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The hyperscale cloud and internet giants spent more on building out their global presence in the first six months of this year than they did during the whole of 2015, Synergy Research data shows.
The market watcher’s second-quarter look at the capital expenditure habits of 20 of the world’s biggest cloud and internet service providers revealed a 59% year-on-year uptick in collective investment by this group.
During the first six months of 2018, the group paid out $53bn in capital expenditure (capex), compared with $31bn during the first half of last year.
This level of spend is the main reason why Amazon, Microsoft and Google, for example, are continuing to extend their lead in the public cloud market, said Synergy in a research note.
“The leading cloud providers are increasing their share of a market that is growing at dramatic rates, and the others cannot keep up with them,” the note stated.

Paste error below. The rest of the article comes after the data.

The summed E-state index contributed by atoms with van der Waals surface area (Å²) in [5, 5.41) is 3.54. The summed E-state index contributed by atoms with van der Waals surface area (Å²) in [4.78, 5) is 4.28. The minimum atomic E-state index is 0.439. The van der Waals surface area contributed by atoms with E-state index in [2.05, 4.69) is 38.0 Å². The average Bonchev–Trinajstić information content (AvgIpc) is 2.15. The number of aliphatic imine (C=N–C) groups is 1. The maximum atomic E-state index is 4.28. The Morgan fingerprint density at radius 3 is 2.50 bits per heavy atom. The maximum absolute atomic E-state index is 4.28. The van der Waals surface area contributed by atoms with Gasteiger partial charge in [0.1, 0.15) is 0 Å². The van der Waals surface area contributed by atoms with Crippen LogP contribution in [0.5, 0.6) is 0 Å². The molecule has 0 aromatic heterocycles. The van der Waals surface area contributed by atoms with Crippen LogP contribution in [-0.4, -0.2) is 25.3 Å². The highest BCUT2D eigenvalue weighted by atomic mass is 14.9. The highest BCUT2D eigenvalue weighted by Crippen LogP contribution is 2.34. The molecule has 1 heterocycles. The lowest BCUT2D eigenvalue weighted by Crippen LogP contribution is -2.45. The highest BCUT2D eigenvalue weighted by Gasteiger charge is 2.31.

Overall, the top five hyperscale spenders are Amazon, Apple, Facebook, Google and Microsoft, which have led the group for the past 10 quarters, and collectively account for more than 70% of the capex paid out by the entire top 20 list.
Much of this expenditure is used to build new datacentres or expand existing facilities, said Synergy, and the number operated by the top 20 list of hyperscalers now stands at around 420.
“Hyperscale capex is one of the clearest indicators of the growth in cloud computing, digital enterprise and online lifestyles,” said John Dinsdale, chief analyst at Synergy Research Group.
“Capex has reached levels that were previously unthinkable for these massive datacentre operators and it continues to climb.
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“The largest of these hyperscale operators are building economic moats that smaller competitors have no chance of replicating. In cloud computing especially, the ability to fund hyperscale capex levels has become a competition killer,”
The year-on-year growth noted by the second-quarter market tracker is all the more notable because Synergy has omitted four companies from its analysis this time, including LinkedIn, now its merger with Microsoft has been completed. The other three, however, are excluded partly because they do not spend enough to warrant further inclusion in its research.
“Part of the reason for that is that they are themselves pushing more of their workloads onto AWS (and Microsoft Azure) and reducing their own datacentre footprint,” the research note said.